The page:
HTML Links - HTML uses a hyperlink to link to another document on the Web and the <a> (anchor) tag to create a link to another document.
Creating A Hypertext Link - Welcome to day four. Today you will learn only one thing: How to create a link to another page. It's a set tag format like any of the others you have seen so far. Once you learn the format, you can make as many links as you want to any other page you want.
Anchors and Links - Links -- they're what made the web The Web. The ability to link from one document to another is one of the most central features of HTML. This section describes a wide variety of linking techniques, from your basic anchor to popup windows. Along the way we'll discuss such things as targeting your link at frames and creating links without underlines.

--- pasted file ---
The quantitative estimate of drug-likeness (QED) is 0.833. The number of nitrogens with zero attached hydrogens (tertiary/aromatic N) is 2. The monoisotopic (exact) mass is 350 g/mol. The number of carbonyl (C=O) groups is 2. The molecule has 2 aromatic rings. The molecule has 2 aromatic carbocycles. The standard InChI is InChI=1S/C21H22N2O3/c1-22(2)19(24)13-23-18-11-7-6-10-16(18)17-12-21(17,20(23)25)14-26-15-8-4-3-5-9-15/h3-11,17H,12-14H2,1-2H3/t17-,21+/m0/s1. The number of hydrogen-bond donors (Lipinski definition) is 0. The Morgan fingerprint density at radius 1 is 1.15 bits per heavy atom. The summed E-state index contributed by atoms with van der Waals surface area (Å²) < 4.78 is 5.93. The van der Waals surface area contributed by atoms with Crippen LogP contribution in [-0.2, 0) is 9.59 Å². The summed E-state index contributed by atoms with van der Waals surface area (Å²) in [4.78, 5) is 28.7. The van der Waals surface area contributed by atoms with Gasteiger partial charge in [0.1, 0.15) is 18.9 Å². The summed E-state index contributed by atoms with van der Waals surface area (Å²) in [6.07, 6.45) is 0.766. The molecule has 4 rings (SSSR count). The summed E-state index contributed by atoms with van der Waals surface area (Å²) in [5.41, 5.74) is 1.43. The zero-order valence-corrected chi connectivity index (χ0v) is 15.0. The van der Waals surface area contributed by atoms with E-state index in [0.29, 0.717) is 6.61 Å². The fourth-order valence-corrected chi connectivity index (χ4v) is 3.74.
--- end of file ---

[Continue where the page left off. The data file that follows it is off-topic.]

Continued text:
Internal Links - Instead of having to resort to the arduous task of scrolling down long pages, you can make your readers very happy by offering them page jumps as an alternative mode of transport around your site. As people have become lazier, page jumps have risen in popularity, so to avoid having your site unliked by the youth of today, implement these simple navigational aids.
Creating Links to Other Pages
you will learn only one thing: How to create a link to another page. It's a set tag format like any of the others you have seen so far. Once you learn the format, you can make as many links as you want to any other page you want.
A text link allows the programmer to create text that acts as a link, so that when it is clicked on by a user, it will transfer them to another web page.